Review: Bellator’s “Fight Master”

For those who don’t know, I’ve written a book on The Ultimate Fighter. It is not yet published.

So with Bellator bringing “reality” MMA back to Spike, I simply had to check it out.

The first word that sprang to mind: Awkward.

It’s awkward in the sense that they’re trying so hard not to be The Ultimate Fighter. Bellator commentator Jimmy Smith welcomed the fighters to the cage with roughly the same speech Dana White always gives — two five-minute rounds, if we don’t have a winner, we go to sudden vic … I mean … overtime! Yeah! Overtime!

It’s awkward in the sense that the winning fighters stand in front of four coaches, sitting in chairs like the judges on The Voice, and (A) get fawned over or (B) get tepid congratulations. After these brief conversations, akin to speed-dating, the fighters pick their coaches.

It’s awkward in the sense that the coaches include the top coach in MMA (Greg Jackson), a legendary fighter who made a solid transition to coaching (Randy Couture), a legendary fighter better known for commentary than coaching (Frank Shamrock) … and Joe Warren, a former world champion wrestler who has had an erratic MMA career so far.

And it’s awkward in the sense that we’ve seen all this before. One guy was an alcoholic but has stayed sober since he turned to MMA. One guy is a self-professed geek who does this for his kid. One guy has a lot of experience, and they allude to it without saying outright that he has already fought in Bellator. One guy got in a lot of trouble in college but found God, who told him to build a gym. One guy is a brash blonde from Kentucky who’s adept at trash talk but has a wicked temper … OK, I’m kidding. Junie Browning is not on this show, as far as I know.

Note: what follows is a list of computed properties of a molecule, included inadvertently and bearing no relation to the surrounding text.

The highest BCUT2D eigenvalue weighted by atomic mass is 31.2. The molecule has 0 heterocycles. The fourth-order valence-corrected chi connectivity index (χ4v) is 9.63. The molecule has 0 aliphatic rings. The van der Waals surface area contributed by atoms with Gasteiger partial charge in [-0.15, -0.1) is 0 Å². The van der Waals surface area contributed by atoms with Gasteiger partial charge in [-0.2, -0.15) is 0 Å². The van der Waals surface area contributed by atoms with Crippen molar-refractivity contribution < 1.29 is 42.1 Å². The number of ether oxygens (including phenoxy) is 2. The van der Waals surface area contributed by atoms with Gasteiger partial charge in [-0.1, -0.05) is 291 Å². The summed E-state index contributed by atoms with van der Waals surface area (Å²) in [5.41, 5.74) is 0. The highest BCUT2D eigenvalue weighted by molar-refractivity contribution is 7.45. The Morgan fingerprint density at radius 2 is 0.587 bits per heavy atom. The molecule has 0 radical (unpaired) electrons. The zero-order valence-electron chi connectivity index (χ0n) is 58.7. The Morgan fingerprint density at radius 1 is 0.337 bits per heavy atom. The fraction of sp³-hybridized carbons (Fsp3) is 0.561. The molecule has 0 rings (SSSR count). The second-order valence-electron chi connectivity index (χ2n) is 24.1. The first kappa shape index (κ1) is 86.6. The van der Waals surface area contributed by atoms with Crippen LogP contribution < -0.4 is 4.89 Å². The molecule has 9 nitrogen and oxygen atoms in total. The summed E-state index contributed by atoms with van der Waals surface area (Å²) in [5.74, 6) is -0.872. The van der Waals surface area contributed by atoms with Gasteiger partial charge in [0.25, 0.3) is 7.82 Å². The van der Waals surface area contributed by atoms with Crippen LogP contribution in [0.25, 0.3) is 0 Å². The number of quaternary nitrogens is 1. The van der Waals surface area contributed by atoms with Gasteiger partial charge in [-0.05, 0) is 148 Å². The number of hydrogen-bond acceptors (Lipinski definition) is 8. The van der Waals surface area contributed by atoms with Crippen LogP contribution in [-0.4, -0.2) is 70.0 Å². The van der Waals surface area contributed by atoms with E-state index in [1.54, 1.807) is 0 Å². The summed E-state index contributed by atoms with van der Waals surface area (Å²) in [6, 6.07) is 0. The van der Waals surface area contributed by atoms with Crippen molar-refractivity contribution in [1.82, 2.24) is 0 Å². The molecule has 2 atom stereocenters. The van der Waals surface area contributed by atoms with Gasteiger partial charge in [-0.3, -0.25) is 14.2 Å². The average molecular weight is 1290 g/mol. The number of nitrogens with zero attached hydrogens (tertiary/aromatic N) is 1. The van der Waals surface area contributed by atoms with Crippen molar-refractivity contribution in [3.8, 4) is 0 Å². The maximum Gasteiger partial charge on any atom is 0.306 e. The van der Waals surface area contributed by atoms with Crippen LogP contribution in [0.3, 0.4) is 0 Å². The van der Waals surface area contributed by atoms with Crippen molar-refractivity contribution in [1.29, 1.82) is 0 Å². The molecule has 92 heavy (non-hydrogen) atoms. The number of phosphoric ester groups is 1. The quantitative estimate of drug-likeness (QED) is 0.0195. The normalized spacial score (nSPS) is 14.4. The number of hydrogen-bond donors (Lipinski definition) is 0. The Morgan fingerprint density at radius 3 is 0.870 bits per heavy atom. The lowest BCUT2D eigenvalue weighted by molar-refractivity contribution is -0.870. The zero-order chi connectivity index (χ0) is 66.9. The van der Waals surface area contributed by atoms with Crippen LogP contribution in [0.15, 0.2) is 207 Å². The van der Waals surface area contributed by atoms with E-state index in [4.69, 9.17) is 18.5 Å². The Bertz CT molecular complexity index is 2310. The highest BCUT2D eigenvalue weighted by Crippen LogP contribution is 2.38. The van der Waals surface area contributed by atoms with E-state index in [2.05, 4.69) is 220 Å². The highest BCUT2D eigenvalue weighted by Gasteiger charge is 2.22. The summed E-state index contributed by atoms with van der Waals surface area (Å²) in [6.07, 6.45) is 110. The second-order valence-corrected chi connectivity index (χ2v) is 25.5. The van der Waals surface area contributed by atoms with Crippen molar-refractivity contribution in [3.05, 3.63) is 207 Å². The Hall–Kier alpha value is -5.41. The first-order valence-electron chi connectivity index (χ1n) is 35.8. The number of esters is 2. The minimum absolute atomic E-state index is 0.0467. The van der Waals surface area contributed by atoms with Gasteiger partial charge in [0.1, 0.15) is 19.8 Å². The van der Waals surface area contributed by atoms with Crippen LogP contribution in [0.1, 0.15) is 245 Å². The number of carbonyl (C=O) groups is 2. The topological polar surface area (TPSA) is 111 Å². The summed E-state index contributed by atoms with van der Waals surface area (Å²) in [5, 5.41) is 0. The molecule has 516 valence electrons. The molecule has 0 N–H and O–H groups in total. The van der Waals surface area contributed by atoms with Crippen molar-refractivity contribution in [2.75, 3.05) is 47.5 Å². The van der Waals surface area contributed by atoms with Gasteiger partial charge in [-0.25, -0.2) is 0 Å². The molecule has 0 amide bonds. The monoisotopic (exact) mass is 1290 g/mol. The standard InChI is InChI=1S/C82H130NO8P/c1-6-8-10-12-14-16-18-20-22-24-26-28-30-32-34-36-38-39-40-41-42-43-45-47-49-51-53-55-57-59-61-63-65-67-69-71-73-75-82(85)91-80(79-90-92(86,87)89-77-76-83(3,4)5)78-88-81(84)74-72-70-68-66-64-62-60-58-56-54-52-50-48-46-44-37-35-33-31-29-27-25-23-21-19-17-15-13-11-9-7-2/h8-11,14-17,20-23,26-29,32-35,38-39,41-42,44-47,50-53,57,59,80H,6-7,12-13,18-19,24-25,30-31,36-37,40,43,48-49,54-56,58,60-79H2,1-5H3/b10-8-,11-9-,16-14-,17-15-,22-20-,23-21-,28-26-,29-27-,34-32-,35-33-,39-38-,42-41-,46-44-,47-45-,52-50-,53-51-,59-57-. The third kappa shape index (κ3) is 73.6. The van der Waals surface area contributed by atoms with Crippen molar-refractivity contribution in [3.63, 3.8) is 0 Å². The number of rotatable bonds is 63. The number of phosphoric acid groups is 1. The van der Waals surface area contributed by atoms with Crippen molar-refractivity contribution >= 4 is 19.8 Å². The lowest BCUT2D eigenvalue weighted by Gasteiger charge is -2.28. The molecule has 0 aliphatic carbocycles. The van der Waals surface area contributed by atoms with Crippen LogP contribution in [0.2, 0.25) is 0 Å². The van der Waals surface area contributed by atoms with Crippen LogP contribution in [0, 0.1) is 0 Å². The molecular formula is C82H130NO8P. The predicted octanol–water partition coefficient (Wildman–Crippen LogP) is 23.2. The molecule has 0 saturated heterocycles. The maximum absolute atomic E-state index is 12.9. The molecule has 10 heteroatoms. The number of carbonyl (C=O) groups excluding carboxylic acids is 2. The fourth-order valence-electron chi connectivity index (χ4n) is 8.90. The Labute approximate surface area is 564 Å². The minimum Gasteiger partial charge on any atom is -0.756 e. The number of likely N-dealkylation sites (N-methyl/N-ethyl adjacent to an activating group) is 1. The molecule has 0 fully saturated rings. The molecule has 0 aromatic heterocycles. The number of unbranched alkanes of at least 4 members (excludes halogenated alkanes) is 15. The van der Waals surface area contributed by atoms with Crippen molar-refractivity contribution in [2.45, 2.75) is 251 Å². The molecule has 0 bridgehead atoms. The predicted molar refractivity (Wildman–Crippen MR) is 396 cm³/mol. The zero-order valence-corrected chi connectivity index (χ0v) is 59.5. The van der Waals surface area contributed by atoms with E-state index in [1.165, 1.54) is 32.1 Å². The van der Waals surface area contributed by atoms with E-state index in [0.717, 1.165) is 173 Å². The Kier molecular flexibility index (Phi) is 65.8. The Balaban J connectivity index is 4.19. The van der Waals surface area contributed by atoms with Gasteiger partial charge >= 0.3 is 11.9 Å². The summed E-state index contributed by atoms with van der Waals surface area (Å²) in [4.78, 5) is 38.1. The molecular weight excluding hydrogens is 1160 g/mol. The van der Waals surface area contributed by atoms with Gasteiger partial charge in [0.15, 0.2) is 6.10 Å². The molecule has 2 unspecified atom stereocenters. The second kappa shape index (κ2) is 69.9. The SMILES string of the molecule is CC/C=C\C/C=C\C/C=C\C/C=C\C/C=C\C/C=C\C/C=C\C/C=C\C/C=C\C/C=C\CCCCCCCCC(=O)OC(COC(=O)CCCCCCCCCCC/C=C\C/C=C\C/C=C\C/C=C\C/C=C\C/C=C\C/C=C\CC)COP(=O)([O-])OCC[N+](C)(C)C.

All that said, it’s not a bad hour of MMA programming.

The first winning fighter, Tim “Ginga Ninja” Welch, stood out. He came across as confident but amiable, proud of his Irish-Native American heritage. And he looked sharp in recording a quick knockout. All four coaches were impressed, with Shamrock trying to play up the shared Native American ties. Welch still chose the guru, Greg Jackson.

The next winner, Eric Scallon, opened on a sour note by punching when his opponent tried to touch gloves. Christopher Curtis responded with a big flurry of punches and knees, then spent the rest of the fight fending off takedown attempts.

Some coaches were open with their indifference. Jackson said Couture or Warren would be better fits. Shamrock asked the dazed Scallon if he was scared to get hit. Warren saved his lamentations for a confessional, away from Scallon’s eyes and ears. Bad move — Scallon chose Warren.

The third fight was a good one. Brendan Tierney is one of the more interesting characters introduced, a former ballet dancer who looks at fights as “active problem-solving.” He has long legs and creative submission work, along with some good knees. But Nick Barnes is a better striker, especially on the ground. He won and chose Shamrock.

The fourth winner, AJ Matthews, confesses that Shamrock fought before he was interested in MMA. Ouch. He chose Couture.

Last up was the veteran, Chris Lozano, in a fight that really should’ve been stopped. Josh Quayhagen, he who built the gym as instructed by God, was a bloody mess.

I have a lot of positives, a lot to look at. Just not the mirror right now,” quipped Quayhagen.

Shamrock pulled an interesting gambit. In confessional, he said Lozano was his man. But face-to-face, he told Lozano to pick Jackson, with whom the veteran had already worked. Somehow, it worked — Lozano thanked Jackson for their previous time together but said he’d like to learn from “two great minds,” picking Shamrock.

Next week on The Ultimate Fighter, chaos erupts in the house … oh, no, I’m sorry — a few more fights, with winners picking their coaches.

I’m not going to be recapping each week, but it’s a show worth checking out while the MMA community awaits Ronda Rousey’s TUF exploits.

How old is too old to fight?

Jordan Breen raises a question along those lines on Twitter today, linking to video of a dreadful performance by MMA/kickboxing veteran Gary Goodridge and wondering how promoters can keep trotting him out into the ring.